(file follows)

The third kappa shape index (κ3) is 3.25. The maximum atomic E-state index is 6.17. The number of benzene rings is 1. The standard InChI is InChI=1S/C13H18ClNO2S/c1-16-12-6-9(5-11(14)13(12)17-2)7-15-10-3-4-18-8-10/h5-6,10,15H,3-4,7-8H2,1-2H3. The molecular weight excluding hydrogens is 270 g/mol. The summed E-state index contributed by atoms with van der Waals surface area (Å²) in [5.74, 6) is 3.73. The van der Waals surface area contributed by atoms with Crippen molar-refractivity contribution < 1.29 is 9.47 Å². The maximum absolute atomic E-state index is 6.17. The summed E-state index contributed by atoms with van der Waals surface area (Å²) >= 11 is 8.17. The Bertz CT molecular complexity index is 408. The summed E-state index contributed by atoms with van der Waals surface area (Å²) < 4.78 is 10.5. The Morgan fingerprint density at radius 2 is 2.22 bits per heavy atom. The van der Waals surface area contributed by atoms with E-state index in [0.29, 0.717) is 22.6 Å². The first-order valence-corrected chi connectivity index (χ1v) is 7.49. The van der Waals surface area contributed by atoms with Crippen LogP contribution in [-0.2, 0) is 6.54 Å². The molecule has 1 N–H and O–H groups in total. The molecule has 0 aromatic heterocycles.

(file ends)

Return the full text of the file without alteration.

The third kappa shape index (κ3) is 3.25. The maximum atomic E-state index is 6.17. The number of benzene rings is 1. The standard InChI is InChI=1S/C13H18ClNO2S/c1-16-12-6-9(5-11(14)13(12)17-2)7-15-10-3-4-18-8-10/h5-6,10,15H,3-4,7-8H2,1-2H3. The molecular weight excluding hydrogens is 270 g/mol. The summed E-state index contributed by atoms with van der Waals surface area (Å²) in [5.74, 6) is 3.73. The van der Waals surface area contributed by atoms with Crippen molar-refractivity contribution < 1.29 is 9.47 Å². The maximum absolute atomic E-state index is 6.17. The summed E-state index contributed by atoms with van der Waals surface area (Å²) >= 11 is 8.17. The Bertz CT molecular complexity index is 408. The summed E-state index contributed by atoms with van der Waals surface area (Å²) < 4.78 is 10.5. The Morgan fingerprint density at radius 2 is 2.22 bits per heavy atom. The van der Waals surface area contributed by atoms with E-state index in [0.29, 0.717) is 22.6 Å². The first-order valence-corrected chi connectivity index (χ1v) is 7.49. The van der Waals surface area contributed by atoms with Crippen LogP contribution in [-0.2, 0) is 6.54 Å². The molecule has 1 N–H and O–H groups in total. The molecule has 0 aromatic heterocycles.